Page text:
By guest writer Elizabeth Weinberg, social media coordinator and editor/writer, NOAA Office of National Marine Sanctuaries
For more than 40 years, national marine sanctuaries have worked to protect special places in America’s ocean and Great Lakes waters, from the Hawaiian Islands to the Florida Keys, from Lake Huron to American Samoa. Backed by one of the nation’s strongest pieces of ocean conservation legislation, the National Marine Sanctuaries Act, the sanctuaries seek to preserve the extraordinary beauty, biodiversity, historical connections and economic productivity of our most precious underwater treasures. And — lucky for you — most of these places are accessible to recreational divers. Sanctuary waters are filled with unique ecosystems, harboring a spectacular array of plants, animals and historical artifacts, all waiting to be explored. National marine sanctuaries belong to everyone, so dive in.
In Gray’s Reef National Marine Sanctuary, a dense mat of sponges and other marine invertebrates forms a vital habitat for local fish, like black seabass. (Photo: Greg McFall/NOAA)
The lives of Gray’s Reef inhabitants are closely intertwined, like this basket star holding onto a gorgonian. (Photo: Greg McFall/NOAA)
Keep a sharp eye out while diving and you might spot a spiny lobster. These crustaceans often hide in crevices during the day and feed in the open at night. (Photo: Greg McFall/NOAA)
Colorful little creatures abound in Gray’s Reef, like this regal sea goddess nudibranch. The nudibranch’s name means “naked gills,” referring to the bright, feathery gills that most have on their backs. (Photo: Greg McFall/NOAA)
More than 200 species of fish visit Gray’s Reef National Marine Sanctuary. The seaweed blenny uses its long ventral fins to perch on the seafloor and on algae. It relies on camouflage to avoid predators, but if you’re lucky you might see a small head poking out and keeping a watchful eye on the surroundings. (Photo: Greg McFall/NOAA)
Don’t forget to look up — higher up in the water column, divers can spot drifting jellyfish like sea nettles. (Photo: Greg McFall/NOAA)
The rocky habitats of Gray’s Reef lie under 60 to 70 feet of water. This sandstone foundation supplies nooks and crannies, caves and bumps for invertebrates and other animals to latch onto or hide in. (Photo: Greg McFall/NOAA)
When diving in this amazing ecosystem, help protect the reef by practicing good ocean etiquette. Do not touch or remove anything from the reef, and control your buoyancy to keep from touching the live bottom. (Photo: Greg McFall/NOAA)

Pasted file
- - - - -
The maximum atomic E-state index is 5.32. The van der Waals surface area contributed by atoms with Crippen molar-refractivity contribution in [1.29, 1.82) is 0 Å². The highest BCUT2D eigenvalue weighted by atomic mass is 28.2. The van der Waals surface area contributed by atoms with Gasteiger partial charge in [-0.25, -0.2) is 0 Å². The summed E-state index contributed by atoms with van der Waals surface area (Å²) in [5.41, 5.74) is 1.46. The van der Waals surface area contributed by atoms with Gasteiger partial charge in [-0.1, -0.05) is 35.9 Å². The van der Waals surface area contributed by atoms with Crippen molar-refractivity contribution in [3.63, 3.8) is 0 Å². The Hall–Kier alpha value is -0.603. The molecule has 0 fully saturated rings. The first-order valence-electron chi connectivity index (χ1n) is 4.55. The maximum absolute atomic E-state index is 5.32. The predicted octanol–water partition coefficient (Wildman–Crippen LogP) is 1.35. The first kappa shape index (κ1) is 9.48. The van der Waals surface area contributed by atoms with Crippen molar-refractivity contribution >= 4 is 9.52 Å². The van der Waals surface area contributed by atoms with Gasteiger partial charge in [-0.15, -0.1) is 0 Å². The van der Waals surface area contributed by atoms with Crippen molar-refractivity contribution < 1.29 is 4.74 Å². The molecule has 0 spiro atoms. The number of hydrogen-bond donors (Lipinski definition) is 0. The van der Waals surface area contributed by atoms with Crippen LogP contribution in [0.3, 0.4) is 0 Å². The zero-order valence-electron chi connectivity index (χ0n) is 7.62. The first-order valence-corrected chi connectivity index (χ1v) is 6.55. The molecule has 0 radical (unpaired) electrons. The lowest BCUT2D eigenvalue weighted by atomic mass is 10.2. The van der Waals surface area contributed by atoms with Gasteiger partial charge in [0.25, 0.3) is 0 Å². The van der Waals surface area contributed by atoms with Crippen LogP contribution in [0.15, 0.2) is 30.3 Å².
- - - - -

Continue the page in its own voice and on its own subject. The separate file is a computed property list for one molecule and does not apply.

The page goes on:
Loggerhead sea turtles forage in sanctuary waters year-round. This threatened species uses powerful jaws to feed on hard-shelled prey. (Photo: Greg McFall/NOAA)
Some species of sharks call the sanctuary home, too. Often found lying in the sand under ledges or overhangs, nurse sharks rest during the day and feed primarily during the night. (Photo: Greg McFall/NOAA)
There’s always something new to discover when you dive into the sanctuary, diving along a low-relief live-bottom reef. (Photo: Greg McFall/NOAA)
Gray’s Reef National Marine Sanctuary
Dive into the ocean off the coast of Georgia, and you’ll find yourself in a startlingly colorful setting. Swim past sea stars clinging to vibrant orange gorgonians, lobsters nestled between scattered rock ledges and vivid sponges. Look closely and you might see a nurse shark or a loggerhead sea turtle tucked in against the ocean floor.
This is Gray’s Reef National Marine Sanctuary, a 22-square-mile area protecting a dense carpet of fan corals, sponges, barnacles, crabs, lobsters, snails, shrimp and other organisms, collectively known as a “live-bottom” reef. Gray’s Reef is home for more than 200 species of fish, including black sea bass, snappers, groupers and mackerels, and threatened loggerhead sea turtles visit the reef year-round to forage.
When diving, help protect this sanctuary by practicing good ocean etiquette. Streamline your equipment; keep a safe distance from marine animals; and do not touch or remove anything from the reef — removing even a rock or a shell can disrupt this fragile ecosystem. Anchoring is prohibited in the sanctuary; drift diving will allow you to safely explore this amazing place.
Cover image credit: Greg McFall/NOAA